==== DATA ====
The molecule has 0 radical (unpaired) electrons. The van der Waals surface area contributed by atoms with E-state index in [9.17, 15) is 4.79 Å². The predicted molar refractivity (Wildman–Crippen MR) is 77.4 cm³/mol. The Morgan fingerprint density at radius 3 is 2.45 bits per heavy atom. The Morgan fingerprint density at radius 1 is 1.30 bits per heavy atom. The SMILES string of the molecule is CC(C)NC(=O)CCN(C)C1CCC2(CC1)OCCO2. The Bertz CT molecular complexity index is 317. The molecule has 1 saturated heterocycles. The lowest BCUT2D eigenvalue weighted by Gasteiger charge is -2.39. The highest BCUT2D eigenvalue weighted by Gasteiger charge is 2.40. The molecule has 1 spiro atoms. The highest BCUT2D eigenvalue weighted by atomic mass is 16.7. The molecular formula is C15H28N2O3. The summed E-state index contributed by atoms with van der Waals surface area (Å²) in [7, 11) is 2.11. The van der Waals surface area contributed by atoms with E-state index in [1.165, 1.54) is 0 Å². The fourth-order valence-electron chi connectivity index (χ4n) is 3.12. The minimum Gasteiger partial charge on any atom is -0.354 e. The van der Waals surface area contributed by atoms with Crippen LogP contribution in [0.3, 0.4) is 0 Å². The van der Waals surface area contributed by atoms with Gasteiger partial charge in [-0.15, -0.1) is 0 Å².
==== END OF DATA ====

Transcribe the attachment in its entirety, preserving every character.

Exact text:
The molecule has 0 radical (unpaired) electrons. The van der Waals surface area contributed by atoms with E-state index in [9.17, 15) is 4.79 Å². The predicted molar refractivity (Wildman–Crippen MR) is 77.4 cm³/mol. The Morgan fingerprint density at radius 3 is 2.45 bits per heavy atom. The Morgan fingerprint density at radius 1 is 1.30 bits per heavy atom. The SMILES string of the molecule is CC(C)NC(=O)CCN(C)C1CCC2(CC1)OCCO2. The Bertz CT molecular complexity index is 317. The molecule has 1 saturated heterocycles. The lowest BCUT2D eigenvalue weighted by Gasteiger charge is -2.39. The highest BCUT2D eigenvalue weighted by Gasteiger charge is 2.40. The molecule has 1 spiro atoms. The highest BCUT2D eigenvalue weighted by atomic mass is 16.7. The molecular formula is C15H28N2O3. The summed E-state index contributed by atoms with van der Waals surface area (Å²) in [7, 11) is 2.11. The van der Waals surface area contributed by atoms with E-state index in [1.165, 1.54) is 0 Å². The fourth-order valence-electron chi connectivity index (χ4n) is 3.12. The minimum Gasteiger partial charge on any atom is -0.354 e. The van der Waals surface area contributed by atoms with Crippen LogP contribution in [0.3, 0.4) is 0 Å². The van der Waals surface area contributed by atoms with Gasteiger partial charge in [-0.15, -0.1) is 0 Å².